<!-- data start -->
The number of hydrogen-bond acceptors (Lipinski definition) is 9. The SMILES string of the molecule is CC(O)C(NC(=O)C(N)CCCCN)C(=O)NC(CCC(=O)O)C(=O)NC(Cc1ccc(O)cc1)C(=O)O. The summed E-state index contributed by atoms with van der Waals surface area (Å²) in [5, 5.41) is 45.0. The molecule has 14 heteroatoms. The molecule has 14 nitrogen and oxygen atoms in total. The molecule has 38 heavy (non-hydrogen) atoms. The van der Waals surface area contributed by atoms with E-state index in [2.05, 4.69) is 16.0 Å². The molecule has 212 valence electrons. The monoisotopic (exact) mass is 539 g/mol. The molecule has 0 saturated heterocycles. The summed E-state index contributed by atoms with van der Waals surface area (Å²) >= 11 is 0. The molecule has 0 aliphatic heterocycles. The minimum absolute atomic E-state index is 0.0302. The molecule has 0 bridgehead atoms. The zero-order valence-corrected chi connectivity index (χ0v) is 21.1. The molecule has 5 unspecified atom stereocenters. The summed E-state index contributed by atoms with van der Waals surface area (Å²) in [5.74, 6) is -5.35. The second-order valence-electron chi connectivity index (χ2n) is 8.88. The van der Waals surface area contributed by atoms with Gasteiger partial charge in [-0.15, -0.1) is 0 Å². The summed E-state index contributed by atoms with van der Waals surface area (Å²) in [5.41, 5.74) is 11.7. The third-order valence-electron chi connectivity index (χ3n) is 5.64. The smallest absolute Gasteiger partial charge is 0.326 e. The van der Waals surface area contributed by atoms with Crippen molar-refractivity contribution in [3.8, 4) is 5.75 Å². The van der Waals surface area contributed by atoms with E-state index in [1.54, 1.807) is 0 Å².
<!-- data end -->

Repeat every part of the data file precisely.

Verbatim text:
The number of hydrogen-bond acceptors (Lipinski definition) is 9. The SMILES string of the molecule is CC(O)C(NC(=O)C(N)CCCCN)C(=O)NC(CCC(=O)O)C(=O)NC(Cc1ccc(O)cc1)C(=O)O. The summed E-state index contributed by atoms with van der Waals surface area (Å²) in [5, 5.41) is 45.0. The molecule has 14 heteroatoms. The molecule has 14 nitrogen and oxygen atoms in total. The molecule has 38 heavy (non-hydrogen) atoms. The van der Waals surface area contributed by atoms with E-state index in [2.05, 4.69) is 16.0 Å². The molecule has 212 valence electrons. The monoisotopic (exact) mass is 539 g/mol. The molecule has 0 saturated heterocycles. The summed E-state index contributed by atoms with van der Waals surface area (Å²) >= 11 is 0. The molecule has 0 aliphatic heterocycles. The minimum absolute atomic E-state index is 0.0302. The molecule has 0 bridgehead atoms. The zero-order valence-corrected chi connectivity index (χ0v) is 21.1. The molecule has 5 unspecified atom stereocenters. The summed E-state index contributed by atoms with van der Waals surface area (Å²) in [5.74, 6) is -5.35. The second-order valence-electron chi connectivity index (χ2n) is 8.88. The van der Waals surface area contributed by atoms with Gasteiger partial charge in [-0.15, -0.1) is 0 Å². The summed E-state index contributed by atoms with van der Waals surface area (Å²) in [5.41, 5.74) is 11.7. The third-order valence-electron chi connectivity index (χ3n) is 5.64. The smallest absolute Gasteiger partial charge is 0.326 e. The van der Waals surface area contributed by atoms with Crippen molar-refractivity contribution in [3.8, 4) is 5.75 Å². The van der Waals surface area contributed by atoms with E-state index in [1.54, 1.807) is 0 Å².